The “Non-Exercising” Rider’s Road to Fitness

dressage, sorrel horse - isolated on blackEvery month I received my copy of Dressage Today magazine, I paged through to find interesting articles regarding training tips. I ALWAYS skipped the rider fitness articles. Why? Maybe because of guilt or avoidance. OK both. I am a rider so it applied to me, but exercising has always been tough. I hate to sweat (except when working around horses) and the times I did exercise I never got the proclaimed “endorphin high”. My high consisted of feeling nauseated and like I was going to pass out. Not exactly what I want to experience of a regular basis.

My riding was fine. At least I thought it was. Every lesson my reins would get long. Over and over my instructor would tell me to shorten my snaffle reins. I felt like I was trying my best, but inevitably half way through my reins were much longer than when I started. Add in two sets of reins for the double bridle and it’s disaster! Shorten the snaffle, lengthen the curb rein. Oh and put your shoulders back too! Ugh! Impossible! You don’t get good scores riding 4th level tests with long reins and slumped shoulders. In addition, sitting that damn extended trot was awful. Let’s be honest, sitting the collected trot was a struggle for me. Not fun. Whomever decided it was good idea to sit the trot was a masochist. Due to these issues, I tried to improve my riding by working out at home. I was adamant about not joining a gym since most were expensive and I didn’t want to drive somewhere. Besides, with no gym membership there would be more money for my horse habit! We all need that new shirt for the clinic or a new pair of breeches! There were several apps on the IPad that I tried, but I got bored very quickly. I tried the 30 Day Fitness Challenges that are all over Facebook and Pinterest. Again, I got bored. I would occasionally use hand weights and the exercise ball, but most of the time I would end up laying on the floor watching TV. Yeah. Not getting any results.

Last fall, a new fitness center was opening and several of my “mom” friends were planning to join. I was hesitant but it was only $9.95 per month and classes were included. How could I argue my way out of this? Reluctantly I joined. The first day I just went to check it out. I had a friend along so figuring out how to use the weight machines and other equipment would be easier. I’m uncomfortable in new situations, especially a gym, so having another person with me eased my anxiety. We didn’t do much, but I left feeling good about this new change. Over the next couple of days, I looked at the classes offered and plotted out my new fitness plan.

Zumba, Pilates, Bosu and TRX (Total Body Resistance Exercise), were on my list. Yes it was a long list, but I figured I had to give it a shot before I said no. Zumba did not go well. My hips don’t move like that. I felt totally uncoordinated and having to watch myself in a mirror was excruciating. Bad for the self-image! Two classes and I was officially done. I tried it. Time to move on. Pilates was good. The mix of cardio and using your body for resistance was appealing. Plus I had someone screaming out what to do. Always helpful. I was sore for three days. I’m 44 years old, but for those few days I felt like I was 120. This class is a keeper. Next was Bosu. The Bosu is that evil half ball that you are required to do jump squats on and stay in perfect form and balance. Besides my legs screaming, the arches of my feet were killing me. Weird. The instructor told me to wiggle my toes during the exercises. That worked. I lost my balance more times than I can count, but with each class my core was getting stronger. I can actually balance on one leg now! Another keeper! Next on the list was TRX. The scariest of all the classes. Yes, this is the one with the straps. Another friend said she would go with me. She works out constantly so it was nice to have her by my side. I was intimidated. It was only a 30 minute class so how bad could it be? Bad! But in a really good way. It was intense and difficult, but I survived (barely) and I felt good (eventually). Sore for another 3 days, but I was hooked. The good news is everyone else in the class seemed to be at my level. Except for my friend. She is the fitness queen. I don’t think she even broke a sweat that entire class. But she said it was great. And guess what? She was sore the next day!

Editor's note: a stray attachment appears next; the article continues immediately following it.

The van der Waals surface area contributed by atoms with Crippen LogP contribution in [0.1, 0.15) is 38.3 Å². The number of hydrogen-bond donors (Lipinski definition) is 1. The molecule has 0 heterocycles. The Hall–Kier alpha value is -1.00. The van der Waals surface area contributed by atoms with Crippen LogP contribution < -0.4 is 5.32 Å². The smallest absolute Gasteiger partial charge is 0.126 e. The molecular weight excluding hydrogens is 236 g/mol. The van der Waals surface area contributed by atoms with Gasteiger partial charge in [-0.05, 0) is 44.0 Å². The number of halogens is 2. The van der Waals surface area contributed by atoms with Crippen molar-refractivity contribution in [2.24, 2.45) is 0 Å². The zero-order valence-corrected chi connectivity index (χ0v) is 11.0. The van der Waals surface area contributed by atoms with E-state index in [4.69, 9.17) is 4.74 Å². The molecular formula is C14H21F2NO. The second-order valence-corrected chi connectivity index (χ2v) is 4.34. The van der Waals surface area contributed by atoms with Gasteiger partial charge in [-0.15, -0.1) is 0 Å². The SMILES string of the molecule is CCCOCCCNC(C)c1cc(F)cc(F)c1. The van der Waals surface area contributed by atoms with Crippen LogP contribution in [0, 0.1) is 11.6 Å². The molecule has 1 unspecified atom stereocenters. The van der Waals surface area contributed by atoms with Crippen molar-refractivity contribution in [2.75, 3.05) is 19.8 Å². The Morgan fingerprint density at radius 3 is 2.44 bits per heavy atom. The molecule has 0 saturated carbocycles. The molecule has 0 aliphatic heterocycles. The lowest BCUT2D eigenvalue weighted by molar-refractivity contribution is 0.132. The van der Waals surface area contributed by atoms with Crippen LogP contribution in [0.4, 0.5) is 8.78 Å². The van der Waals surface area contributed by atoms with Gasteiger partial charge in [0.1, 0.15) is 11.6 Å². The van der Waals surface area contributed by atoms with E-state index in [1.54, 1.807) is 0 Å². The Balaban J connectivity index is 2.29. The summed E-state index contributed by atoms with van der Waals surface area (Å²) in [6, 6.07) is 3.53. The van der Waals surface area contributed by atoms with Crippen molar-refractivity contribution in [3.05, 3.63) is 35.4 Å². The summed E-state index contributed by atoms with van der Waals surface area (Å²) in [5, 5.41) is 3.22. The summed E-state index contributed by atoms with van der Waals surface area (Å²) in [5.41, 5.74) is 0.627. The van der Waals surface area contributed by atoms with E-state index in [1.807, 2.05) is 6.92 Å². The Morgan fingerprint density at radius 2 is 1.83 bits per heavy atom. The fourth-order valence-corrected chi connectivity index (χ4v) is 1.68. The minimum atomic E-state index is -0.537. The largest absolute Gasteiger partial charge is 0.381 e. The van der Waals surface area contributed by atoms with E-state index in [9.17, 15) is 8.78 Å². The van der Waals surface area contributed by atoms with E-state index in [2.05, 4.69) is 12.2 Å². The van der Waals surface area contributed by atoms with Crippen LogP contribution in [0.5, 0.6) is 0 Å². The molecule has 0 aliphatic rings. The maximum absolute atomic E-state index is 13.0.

How is my riding now? It’s only been about six weeks, but in that time, it has drastically improved. I can really tell in the trot work. I don’t struggle as much anymore to stay in position and I sit tall naturally rather than trying to remind myself constantly to put my shoulders back and lengthen my torso. My instructor can see the difference too. I’m also finding that my improved seat has freed up my horse’s shoulders in the trot. Bonus!

Let’s face it, exercise is not my favorite thing to do, but seeing results in the saddle has given me the drive to keep going to classes. Here’s to the New Year and improved riding! Stay tuned!

Written By, Heather Benedict. Share this on Facebook if you can relate!

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